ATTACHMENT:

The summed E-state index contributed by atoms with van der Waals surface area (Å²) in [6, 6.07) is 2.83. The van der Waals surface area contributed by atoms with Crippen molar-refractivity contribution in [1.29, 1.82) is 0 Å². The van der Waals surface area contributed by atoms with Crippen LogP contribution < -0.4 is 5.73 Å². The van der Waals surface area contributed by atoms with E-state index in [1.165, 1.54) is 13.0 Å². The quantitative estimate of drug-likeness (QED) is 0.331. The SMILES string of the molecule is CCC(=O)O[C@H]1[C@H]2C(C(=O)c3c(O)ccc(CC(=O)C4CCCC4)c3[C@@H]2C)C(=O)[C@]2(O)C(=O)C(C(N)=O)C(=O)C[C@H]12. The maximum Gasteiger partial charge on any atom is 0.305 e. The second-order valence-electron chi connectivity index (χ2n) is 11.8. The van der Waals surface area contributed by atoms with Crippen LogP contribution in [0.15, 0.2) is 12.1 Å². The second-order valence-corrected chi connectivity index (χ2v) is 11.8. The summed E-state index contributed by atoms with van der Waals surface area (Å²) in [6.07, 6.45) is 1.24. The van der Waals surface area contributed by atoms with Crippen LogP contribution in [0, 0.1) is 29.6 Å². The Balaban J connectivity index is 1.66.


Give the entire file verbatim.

The summed E-state index contributed by atoms with van der Waals surface area (Å²) in [6, 6.07) is 2.83. The van der Waals surface area contributed by atoms with Crippen molar-refractivity contribution in [1.29, 1.82) is 0 Å². The van der Waals surface area contributed by atoms with Crippen LogP contribution < -0.4 is 5.73 Å². The van der Waals surface area contributed by atoms with E-state index in [1.165, 1.54) is 13.0 Å². The quantitative estimate of drug-likeness (QED) is 0.331. The SMILES string of the molecule is CCC(=O)O[C@H]1[C@H]2C(C(=O)c3c(O)ccc(CC(=O)C4CCCC4)c3[C@@H]2C)C(=O)[C@]2(O)C(=O)C(C(N)=O)C(=O)C[C@H]12. The maximum Gasteiger partial charge on any atom is 0.305 e. The second-order valence-electron chi connectivity index (χ2n) is 11.8. The van der Waals surface area contributed by atoms with Crippen LogP contribution in [0.15, 0.2) is 12.1 Å². The second-order valence-corrected chi connectivity index (χ2v) is 11.8. The summed E-state index contributed by atoms with van der Waals surface area (Å²) in [6.07, 6.45) is 1.24. The van der Waals surface area contributed by atoms with Crippen LogP contribution in [0, 0.1) is 29.6 Å². The Balaban J connectivity index is 1.66.